Italian luxury goods maker Prada raised a lower-than-expected US$2.14 billion in its Hong Kong share sale as turbulent global markets and a tax hurdle dampened investors’ enthusiasm.
The family-owned brand sold 423.2 million shares at HK$39.50 (US$5) each, after earlier saying it could raise as much as US$2.6 billion before any option to issue extra shares, which would have pushed the deal to US$3 billion in all, Dow Jones Newswires cited an unnamed source as saying.
The Milan-based firm, which is hoping to tap surging demand for luxury goods in Asia, had previously said it might price the shares as high as HK$48 each. The -lowered price indicated weaker-than--expected demand.
Prada, which is floating 20 percent of its shares, will make its trading debut in the Asian financial hub on Friday.
At a time of unease in markets around the world some firms have decided to delay or even cancel their listings in Hong Kong, the world’s No. 1 initial public offering (IPO) market for the past two years.
Earlier this month, Australian miner Resourcehouse shelved an IPO originally slated to raise as much as US$3.6 billion, citing weak market conditions. Luggage maker Samsonite had a poor trading debut in Hong Kong on Thursday after its shares closed nearly 8 percent below their IPO price.
“The Hong Kong market has been pretty weak for the last couple of months ... and [the Prada IPO] was expensive in the first place,” Alex Au, managing director of hedge fund Richland Capital Management said.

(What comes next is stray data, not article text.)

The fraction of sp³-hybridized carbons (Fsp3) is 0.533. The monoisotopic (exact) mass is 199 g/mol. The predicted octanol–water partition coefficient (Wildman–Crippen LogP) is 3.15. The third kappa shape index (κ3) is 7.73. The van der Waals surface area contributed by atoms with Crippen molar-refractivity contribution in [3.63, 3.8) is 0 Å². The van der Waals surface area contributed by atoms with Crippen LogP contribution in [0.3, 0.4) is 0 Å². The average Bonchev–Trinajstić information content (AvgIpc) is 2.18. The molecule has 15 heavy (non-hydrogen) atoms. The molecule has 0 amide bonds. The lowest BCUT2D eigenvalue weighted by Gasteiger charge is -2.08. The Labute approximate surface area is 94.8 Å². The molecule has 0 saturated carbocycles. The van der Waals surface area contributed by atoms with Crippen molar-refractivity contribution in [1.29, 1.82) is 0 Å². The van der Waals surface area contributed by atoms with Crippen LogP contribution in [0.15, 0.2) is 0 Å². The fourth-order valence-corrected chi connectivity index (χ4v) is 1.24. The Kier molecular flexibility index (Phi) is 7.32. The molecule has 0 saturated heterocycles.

Although only about 10 percent of the Prada offering was set aside for retail investors, some of Hong Kong’s savvy stock buyers may have also been turned off by Italian tax rules that could shrink their profits.
Hong Kong and Rome do not have a tax treaty in place so shareholders in the territory would have to pay a 12.5 percent Italian capital gains tax and lose 27 percent of their dividend income to a separate withholding tax.
“So if, for example, their dividend income was US$100, only US$73 would be remitted to them, because it is regarded as Italian-sourced income,” Ayesha Lau, partner in charge of tax at KPMG in Hong Kong said.
“But how are [Italian tax authorities] going to enforce it? I -really don’t know the answer to that,” she said.
Lau added that Hong Kong investors also faced a cumbersome tax filing process with some documentation only available in Italian.
Most Hong Kong institutional investors are not used to accounting for capital gains tax in a city where it does not exist, weighing down enthusiasm for the stock, Alex Au said.
“For a lot of funds [here] there is no such thing as making provisions for capital gains tax,” he said.
The fashion house, which includes the Prada, Miu Miu, Church’s and Car Shoe brands and is 95 percent owned by the Prada family and executives, is the latest high-end fashion brand to tap the huge Chinese market, the world’s fastest-growing market for luxury goods.